Tohu wa-bohu

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For the KMFDM album, see Tohuvabohu.

Tohu wa bohu (תֹ֙הוּ֙ וָבֹ֔הוּ) is a Biblical Hebrew phrase found in the Book of Genesis 1:2 that describes the condition of the earth before God said, "Let there be light" (Gen. 1:3). Precise translation of the phrase is difficult, since it is a Hebrew wordplay, like ve-ha-oniyyah hishevah le-hishaver in Jonah 1:4.[1] Numerous interpretations of this phrase were made by various theological sources, though it is usually translated as "waste and void," "formless and empty," or "chaos and desolation."

The Septuagint renders it as ἀόρατος καὶ ἀκατα-σκεύαστος, "shapeless and formless".

The interpretation of the first verse of Genesis is the subject of a discussion between Rabbi Akiva and Rabbi Ishmael (Gen. R. 1:14), in which Rabbi Akiva is refuting gnostic and other heretical views that matter existed primordially and that God alone did not create the world.[2] Abraham bar Hiya was the first to interpret the tohu and bohu of Gen. 1:2 as meaning matter and form, and the same idea appears in Bahir 2.9–10.[3]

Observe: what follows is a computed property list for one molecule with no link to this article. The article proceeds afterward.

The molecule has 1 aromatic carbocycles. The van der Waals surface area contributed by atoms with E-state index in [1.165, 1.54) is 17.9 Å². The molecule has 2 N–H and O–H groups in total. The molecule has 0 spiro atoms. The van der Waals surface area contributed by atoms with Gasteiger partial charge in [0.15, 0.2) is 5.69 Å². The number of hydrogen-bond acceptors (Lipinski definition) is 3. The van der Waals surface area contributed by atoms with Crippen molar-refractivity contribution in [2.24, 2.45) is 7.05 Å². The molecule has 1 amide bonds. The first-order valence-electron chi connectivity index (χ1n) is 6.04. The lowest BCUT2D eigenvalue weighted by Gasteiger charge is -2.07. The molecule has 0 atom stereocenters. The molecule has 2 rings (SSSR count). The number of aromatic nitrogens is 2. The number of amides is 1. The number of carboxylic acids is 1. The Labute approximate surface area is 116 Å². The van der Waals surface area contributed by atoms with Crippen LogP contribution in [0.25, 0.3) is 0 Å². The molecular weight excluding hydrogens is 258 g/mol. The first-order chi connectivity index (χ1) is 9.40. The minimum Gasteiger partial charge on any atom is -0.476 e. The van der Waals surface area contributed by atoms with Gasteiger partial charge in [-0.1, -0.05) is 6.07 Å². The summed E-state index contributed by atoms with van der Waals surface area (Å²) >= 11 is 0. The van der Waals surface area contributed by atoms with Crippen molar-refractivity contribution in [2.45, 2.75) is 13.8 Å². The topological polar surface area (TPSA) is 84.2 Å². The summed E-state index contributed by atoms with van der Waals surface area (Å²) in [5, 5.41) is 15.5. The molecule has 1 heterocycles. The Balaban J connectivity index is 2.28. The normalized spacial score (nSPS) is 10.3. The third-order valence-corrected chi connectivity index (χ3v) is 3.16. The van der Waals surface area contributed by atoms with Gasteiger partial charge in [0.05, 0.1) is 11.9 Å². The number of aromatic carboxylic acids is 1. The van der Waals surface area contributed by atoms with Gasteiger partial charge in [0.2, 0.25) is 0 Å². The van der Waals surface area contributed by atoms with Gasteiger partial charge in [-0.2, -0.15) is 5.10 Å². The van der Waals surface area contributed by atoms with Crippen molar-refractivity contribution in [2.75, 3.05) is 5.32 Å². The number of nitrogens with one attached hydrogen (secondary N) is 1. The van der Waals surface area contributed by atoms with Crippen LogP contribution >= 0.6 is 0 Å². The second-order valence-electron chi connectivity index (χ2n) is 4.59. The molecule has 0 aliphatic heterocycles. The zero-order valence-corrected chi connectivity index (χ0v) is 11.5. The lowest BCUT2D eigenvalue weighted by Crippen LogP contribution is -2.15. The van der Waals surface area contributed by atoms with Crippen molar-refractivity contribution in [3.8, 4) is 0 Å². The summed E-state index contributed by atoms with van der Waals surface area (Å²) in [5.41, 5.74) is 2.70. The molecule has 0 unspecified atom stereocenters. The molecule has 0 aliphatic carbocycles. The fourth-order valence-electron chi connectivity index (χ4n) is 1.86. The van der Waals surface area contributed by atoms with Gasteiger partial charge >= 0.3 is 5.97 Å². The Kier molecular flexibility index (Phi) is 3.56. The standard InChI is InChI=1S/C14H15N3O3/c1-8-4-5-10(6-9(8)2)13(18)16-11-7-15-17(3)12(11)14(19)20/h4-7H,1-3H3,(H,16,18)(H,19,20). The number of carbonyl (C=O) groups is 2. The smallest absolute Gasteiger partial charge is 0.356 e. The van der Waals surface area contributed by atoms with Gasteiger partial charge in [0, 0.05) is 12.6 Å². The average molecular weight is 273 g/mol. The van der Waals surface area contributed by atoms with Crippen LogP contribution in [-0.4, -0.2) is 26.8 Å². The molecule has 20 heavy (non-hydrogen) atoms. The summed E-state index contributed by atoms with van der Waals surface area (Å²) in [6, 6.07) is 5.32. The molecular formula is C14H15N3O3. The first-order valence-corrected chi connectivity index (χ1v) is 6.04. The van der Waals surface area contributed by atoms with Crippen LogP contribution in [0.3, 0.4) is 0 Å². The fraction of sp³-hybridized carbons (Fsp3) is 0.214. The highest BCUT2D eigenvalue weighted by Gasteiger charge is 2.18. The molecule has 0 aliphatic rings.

וְהָאָ֗רֶץ הָיְתָ֥ה תֹ֙הוּ֙ וָבֹ֔הוּ וְחֹ֖שֶׁךְ עַל־פְּנֵ֣י תְהֹ֑ום וְר֣וּחַ אֱלֹהִ֔ים מְרַחֶ֖פֶת עַל־פְּנֵ֥י הַמָּֽיִם׃

Genesis 1:2, original Hebrew (Westminster Leningrad Codex)[4]

Now the earth was formless and empty, darkness was over the surface of the deep, and the Spirit of God was hovering over the waters.

Genesis 1:2, English translation (New International Version)[5]

In French (tohu-bohu), German (Tohuwabohu), Estonian and Hungarian (tohuvabohu), the expression means "confusion" or "commotion".

Tohuwabohu (1920) is a novel by Samuel Gronemann.[6]

See also[edit]


  1. ^ Everett Fox et al. (2007), "BIBLE", Encyclopaedia Judaica 3 (2nd ed.), Gale, pp. 572–640 
  2. ^ Louis Isaac Rabinowitz; Seymour Feldman; Yehoyada Amir (2007), "CREATION AND COSMOGONY IN THE BIBLE", Encyclopaedia Judaica 5 (2nd ed.), Gale, pp. 273–280 
  3. ^ K. Schubert (2003), "CABALA", New Catholic Encyclopedia 2 (2nd ed.), Gale, pp. 831–836 
  4. ^ Westminster Leningrad Codex online
  5. ^
  6. ^ Manfred Moshe Geis; Joachim Schlör (2007), "GRONEMANN, SAMUEL", Encyclopaedia Judaica 8 (2nd ed.), Gale, p. 93